England Ladies defender Sophie Bradley is convinced football fans will be shocked by the high standard of the women's game if they pay a visit to the newly formed Notts County Ladies.
Notts will play in the top tier of the restructured Women's Super League when the season gets under way in April.
And Nottingham-born Bradley has urged fans to give the game a fair chance.
"The level of women's football now is tremendous. Come and give it a shot," she told BBC East Midlands Today.
"I always say 'come down and watch it and you will be very surprised'. I will be shocked if you don't enjoy it.
"I am hoping with the link with Notts County we can get a few people to come down and get a good fanbase.
"It gives you that extra 10% of energy you didn't know you had when the crowd is going mad. Hopefully we can do Nottingham proud."
The Women's Super League has been expanded to two tiers of eight and 10 teams from 2014, an increase from the previous single division of eight.
Bradley, who has 24 England caps, is one of a core of players who played for Lincoln Ladies in the top flight last season and has stayed with the club following their relocation and rebranding.
And, although England skipper Casey Stoney and England goalkeeper Karen Bardsley have both left, New Zealand international defender Anna Green and Scotland defender Rachel Corsie have also joined and more new recruits are planned.
The club will be training full time this season and Bradley is excited by all aspects of the fresh start and new surroundings.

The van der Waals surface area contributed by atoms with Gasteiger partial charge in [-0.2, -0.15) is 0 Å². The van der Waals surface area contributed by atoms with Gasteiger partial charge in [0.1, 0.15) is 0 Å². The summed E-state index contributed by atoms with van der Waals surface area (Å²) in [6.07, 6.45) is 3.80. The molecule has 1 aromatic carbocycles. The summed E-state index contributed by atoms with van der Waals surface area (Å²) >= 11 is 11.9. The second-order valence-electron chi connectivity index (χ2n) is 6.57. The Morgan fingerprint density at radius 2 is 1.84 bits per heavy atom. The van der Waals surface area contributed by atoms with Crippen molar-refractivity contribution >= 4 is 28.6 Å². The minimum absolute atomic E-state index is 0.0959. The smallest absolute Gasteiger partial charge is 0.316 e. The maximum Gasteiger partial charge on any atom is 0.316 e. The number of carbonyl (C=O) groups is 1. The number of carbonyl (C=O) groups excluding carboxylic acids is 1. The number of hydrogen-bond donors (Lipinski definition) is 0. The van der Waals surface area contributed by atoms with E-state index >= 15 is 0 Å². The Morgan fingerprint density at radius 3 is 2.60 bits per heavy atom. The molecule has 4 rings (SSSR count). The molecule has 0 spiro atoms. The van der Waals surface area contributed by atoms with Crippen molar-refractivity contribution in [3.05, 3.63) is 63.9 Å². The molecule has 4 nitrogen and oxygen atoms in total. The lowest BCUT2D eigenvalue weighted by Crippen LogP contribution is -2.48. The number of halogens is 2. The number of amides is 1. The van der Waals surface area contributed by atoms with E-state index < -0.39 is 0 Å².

"With the WSL2 and it being in Nottingham it's massive," Bradley, 24, added. "We have had a couple of FA Cup finals held here at Forest's ground and to be part of Nottingham playing at Notts County is brilliant.
"Since I was 13 I have been travelling to every club I have played for. I thought to be in Nottingham was a dream but it's finally come true.
"In the WSL1 - and it will be the same in WSL2 - there are no easy games. It's good that women's football is improving so much.
"We have made loads of new signings - it's brilliant and to be training full time is massive. We are all buzzing and excited for it all to get started.
"We'll see what happens but we will obviously aim high."
British women's football reached a new peak of popularity during the London 2012 Olympic Games, with a crowd of more than 70,000 watching Team GB beat Brazil 1-0 at Wembley.
White, who has joined from Arsenal, believes the women's game has gone from strength to strength since and admits the chance to join Notts and train full time was too good to turn down.
"It's brilliant to be here and to be able to train every day is a privilege," she explained. "To play football every day is amazing I am really looking forward to the season.
"I have never had the chance to train every day within the team so I jumped at the opportunity. It was something I could not turn down.
"Over the last 10 to 15 years the amount of girls that are excited and are playing is unbelievable.
"It's grown and grown and the amount of funding and media coverage we are now getting is amazing and we are shocked as players. Hopefully it will continue to grow and we will get a really good crowd at Notts County."
Now, manager Rick Passmoor's plan is to build a sustainable club.
"We need to build foundations and establish a legacy," he said. "We have already attracted international players because they like what we are doing and what we are going to do.
"The league has snowballed since the success of the Olympic Games. We need make the most of that to ensure we succeed on and off the pitch."